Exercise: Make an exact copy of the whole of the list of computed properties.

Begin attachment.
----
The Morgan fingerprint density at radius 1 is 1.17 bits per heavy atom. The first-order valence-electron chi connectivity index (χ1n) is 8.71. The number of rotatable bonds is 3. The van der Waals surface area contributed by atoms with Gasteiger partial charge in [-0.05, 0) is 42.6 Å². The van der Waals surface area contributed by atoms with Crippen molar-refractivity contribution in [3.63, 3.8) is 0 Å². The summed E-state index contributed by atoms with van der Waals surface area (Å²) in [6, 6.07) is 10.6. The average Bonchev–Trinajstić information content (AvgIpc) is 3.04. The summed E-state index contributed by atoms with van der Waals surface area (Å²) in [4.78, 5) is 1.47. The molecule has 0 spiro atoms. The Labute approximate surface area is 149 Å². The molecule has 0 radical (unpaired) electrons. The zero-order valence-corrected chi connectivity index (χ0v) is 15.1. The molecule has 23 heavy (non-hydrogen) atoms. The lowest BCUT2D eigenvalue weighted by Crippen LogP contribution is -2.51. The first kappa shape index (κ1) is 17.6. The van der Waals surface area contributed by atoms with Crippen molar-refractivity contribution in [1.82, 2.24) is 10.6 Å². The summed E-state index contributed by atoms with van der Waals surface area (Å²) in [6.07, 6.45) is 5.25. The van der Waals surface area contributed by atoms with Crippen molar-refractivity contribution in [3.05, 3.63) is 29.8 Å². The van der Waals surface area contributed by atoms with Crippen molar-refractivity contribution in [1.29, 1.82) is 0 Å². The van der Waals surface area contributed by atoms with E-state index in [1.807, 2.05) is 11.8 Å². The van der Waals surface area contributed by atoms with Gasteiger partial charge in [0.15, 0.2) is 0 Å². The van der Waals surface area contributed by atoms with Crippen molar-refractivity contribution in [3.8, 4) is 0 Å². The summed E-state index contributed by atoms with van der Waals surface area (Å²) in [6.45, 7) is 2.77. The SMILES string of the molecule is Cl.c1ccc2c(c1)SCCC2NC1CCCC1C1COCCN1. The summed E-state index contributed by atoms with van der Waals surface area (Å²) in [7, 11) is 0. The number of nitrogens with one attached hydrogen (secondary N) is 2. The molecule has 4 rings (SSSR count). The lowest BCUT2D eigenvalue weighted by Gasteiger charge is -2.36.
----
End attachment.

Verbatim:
The Morgan fingerprint density at radius 1 is 1.17 bits per heavy atom. The first-order valence-electron chi connectivity index (χ1n) is 8.71. The number of rotatable bonds is 3. The van der Waals surface area contributed by atoms with Gasteiger partial charge in [-0.05, 0) is 42.6 Å². The van der Waals surface area contributed by atoms with Crippen molar-refractivity contribution in [3.63, 3.8) is 0 Å². The summed E-state index contributed by atoms with van der Waals surface area (Å²) in [6, 6.07) is 10.6. The average Bonchev–Trinajstić information content (AvgIpc) is 3.04. The summed E-state index contributed by atoms with van der Waals surface area (Å²) in [4.78, 5) is 1.47. The molecule has 0 spiro atoms. The Labute approximate surface area is 149 Å². The molecule has 0 radical (unpaired) electrons. The zero-order valence-corrected chi connectivity index (χ0v) is 15.1. The molecule has 23 heavy (non-hydrogen) atoms. The lowest BCUT2D eigenvalue weighted by Crippen LogP contribution is -2.51. The first kappa shape index (κ1) is 17.6. The van der Waals surface area contributed by atoms with Crippen molar-refractivity contribution in [1.82, 2.24) is 10.6 Å². The summed E-state index contributed by atoms with van der Waals surface area (Å²) in [6.07, 6.45) is 5.25. The van der Waals surface area contributed by atoms with Crippen molar-refractivity contribution in [3.05, 3.63) is 29.8 Å². The van der Waals surface area contributed by atoms with Crippen molar-refractivity contribution in [1.29, 1.82) is 0 Å². The van der Waals surface area contributed by atoms with E-state index in [1.807, 2.05) is 11.8 Å². The van der Waals surface area contributed by atoms with Gasteiger partial charge in [0.15, 0.2) is 0 Å². The van der Waals surface area contributed by atoms with Crippen molar-refractivity contribution in [3.8, 4) is 0 Å². The summed E-state index contributed by atoms with van der Waals surface area (Å²) in [6.45, 7) is 2.77. The SMILES string of the molecule is Cl.c1ccc2c(c1)SCCC2NC1CCCC1C1COCCN1. The summed E-state index contributed by atoms with van der Waals surface area (Å²) in [7, 11) is 0. The number of nitrogens with one attached hydrogen (secondary N) is 2. The molecule has 4 rings (SSSR count). The lowest BCUT2D eigenvalue weighted by Gasteiger charge is -2.36.